The Representation of the People Act handed married or property owning women over the age of 30 the power to vote in elections. It was a watershed moment in a long fight that had been gathering momentum since the start of the century, only to be halted temporarily by the outbreak of the First World War.
In Scotland, as elsewhere in the United Kingdom, thousands of women risked their reputation, jobs, families and lives to support the cause.
We take a look at five landmark moments during the historic struggle.
WSPU demonstration, Edinburgh, 1909
On 9 October 1909 the Women’s Social and Political Union, which was led by Emmeline Pankhurst and her two daughters, took to the streets of Edinburgh for a mass demonstration. The march attracted thousands of suffragists and made headlines up and down the country. It was covered by The Scotsman the following Monday, though the report slightly undermined the event by labelling the overall response as ‘lacking enthusiasm’ and noting that ‘onlookers exhibited no other sentiment than that of mere curiosity’.
The youngest suffragette
One of the more notable activists at the 1909 WSPU march was 9-year-old Bessie Watson. Born in Edinburgh, Bessie took up the bagpipes as a small child in a bid to combat her tuberculosis. She marched along Princes Street and made waves as the country’s youngest supporter of the suffragettes movement. During the parade Bessie, with her distinctive ‘Votes For Women’ sash, played at intervals as she rode on a float beside a lady dressed as Isabella MacDuff, the Countess of Buchan - a 14th century heroine from Scotland’s Wars of Independence. “We were walking down Queensferry Street and we stopped at a shop window,” recalled Bessie years later. “It was the window of the WSPU. When we came out my mother and I were members of the WSPU and I was booked to play the pipes in the Historical Pageant in October. “They asked me because there I was, a girl doing something which they always associated with men.”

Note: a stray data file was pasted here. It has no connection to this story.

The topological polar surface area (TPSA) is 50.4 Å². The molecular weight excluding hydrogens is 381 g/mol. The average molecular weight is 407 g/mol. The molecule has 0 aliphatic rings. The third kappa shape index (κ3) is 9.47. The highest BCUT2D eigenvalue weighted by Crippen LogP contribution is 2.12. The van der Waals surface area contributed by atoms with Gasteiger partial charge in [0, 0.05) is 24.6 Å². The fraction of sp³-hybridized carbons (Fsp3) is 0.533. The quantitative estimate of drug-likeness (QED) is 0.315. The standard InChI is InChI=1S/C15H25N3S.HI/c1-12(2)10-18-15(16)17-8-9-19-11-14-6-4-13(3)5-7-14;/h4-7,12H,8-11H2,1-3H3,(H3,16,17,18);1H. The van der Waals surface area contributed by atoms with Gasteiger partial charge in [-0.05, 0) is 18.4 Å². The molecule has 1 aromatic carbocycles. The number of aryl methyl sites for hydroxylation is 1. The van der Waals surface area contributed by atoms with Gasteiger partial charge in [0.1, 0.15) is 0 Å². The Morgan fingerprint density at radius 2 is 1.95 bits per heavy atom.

Bombing of the Royal Observatory
Although many suffragists condemned the use of any act of violence in their struggle, others saw it as necessary in underlining the swift need for change. On the night of 21 May 1913 an un-named assailant bombed the Royal Observatory atop Edinburgh’s Blackford Hill. Masonry was smashed, windows were shattered though none of the astronomical equipment was damaged. Blood was found at the scene, but no-one was ever charged for the attack, which Ralph Sampson, then Astronomer Royal for Scotland, labelled an “outrage”. A small fragment from the explosion is now kept as an artefact by the Royal Observatory.
Burning of Ayr Racecourse
Edinburgh was not the only place in Scotland to be targeted by the more militant suffragists. 1913 also witnessed the burning down of a stand at Ayr Racecourse. The culprit, suffragette Catherine Taylor, caused some £2000 worth of damage to the Western Meeting Club stand and her name became famous overnight. The firebomb attack came just two months before arguably the most high profile incident of the entire women’s suffrage movement, when Emily Davison made the ultimate sacrifice during the Epsom Derby, throwing herself in front of the King’s horse. The injuries she received were fatal. In a separate incident, the grandstand at Perth racecourse was also burned down, while back in Ayr, the cottage of national bard Robert Burns was narrowly saved a similar fate. In January 1914, Glasgow pair Ethel Moorhead and Dorothea Chalmers Smith were jailed for their part in firebombing across six public gardens in the city.
Marion Wallace Dunlop
Inverness suffragist Marion Wallace Dunlop goes down in history as the most famous of Britain’s suffragettes to go on hunger strike. She was a bold and vociferous supporter of the women’s suffrage movement and was no stranger to being arrested for her struggle. While imprisoned in 1909 Marion fasted for nearly 4 days, sparking her release. Hunger striking became an official WSPU policy as a result, though this soon culminated in the horrors of force feeding.